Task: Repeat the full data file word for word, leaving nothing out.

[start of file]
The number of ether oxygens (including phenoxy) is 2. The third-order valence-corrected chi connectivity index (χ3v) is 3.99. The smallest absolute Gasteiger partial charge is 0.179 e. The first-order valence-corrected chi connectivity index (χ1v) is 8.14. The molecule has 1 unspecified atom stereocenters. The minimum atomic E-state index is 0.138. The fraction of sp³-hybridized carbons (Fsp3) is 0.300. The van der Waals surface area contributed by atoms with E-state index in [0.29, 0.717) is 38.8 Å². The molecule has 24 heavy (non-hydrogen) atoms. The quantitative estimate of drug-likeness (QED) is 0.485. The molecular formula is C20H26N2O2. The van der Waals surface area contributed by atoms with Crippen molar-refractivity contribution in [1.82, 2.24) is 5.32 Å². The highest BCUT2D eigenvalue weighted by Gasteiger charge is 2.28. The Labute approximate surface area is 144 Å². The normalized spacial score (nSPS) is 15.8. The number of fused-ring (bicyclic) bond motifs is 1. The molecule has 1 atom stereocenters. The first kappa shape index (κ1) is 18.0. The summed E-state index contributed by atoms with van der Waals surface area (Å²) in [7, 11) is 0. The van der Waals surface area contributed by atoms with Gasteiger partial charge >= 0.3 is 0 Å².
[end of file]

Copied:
The number of ether oxygens (including phenoxy) is 2. The third-order valence-corrected chi connectivity index (χ3v) is 3.99. The smallest absolute Gasteiger partial charge is 0.179 e. The first-order valence-corrected chi connectivity index (χ1v) is 8.14. The molecule has 1 unspecified atom stereocenters. The minimum atomic E-state index is 0.138. The fraction of sp³-hybridized carbons (Fsp3) is 0.300. The van der Waals surface area contributed by atoms with E-state index in [0.29, 0.717) is 38.8 Å². The molecule has 24 heavy (non-hydrogen) atoms. The quantitative estimate of drug-likeness (QED) is 0.485. The molecular formula is C20H26N2O2. The van der Waals surface area contributed by atoms with Crippen molar-refractivity contribution in [1.82, 2.24) is 5.32 Å². The highest BCUT2D eigenvalue weighted by Gasteiger charge is 2.28. The Labute approximate surface area is 144 Å². The normalized spacial score (nSPS) is 15.8. The number of fused-ring (bicyclic) bond motifs is 1. The molecule has 1 atom stereocenters. The first kappa shape index (κ1) is 18.0. The summed E-state index contributed by atoms with van der Waals surface area (Å²) in [7, 11) is 0. The van der Waals surface area contributed by atoms with Gasteiger partial charge >= 0.3 is 0 Å².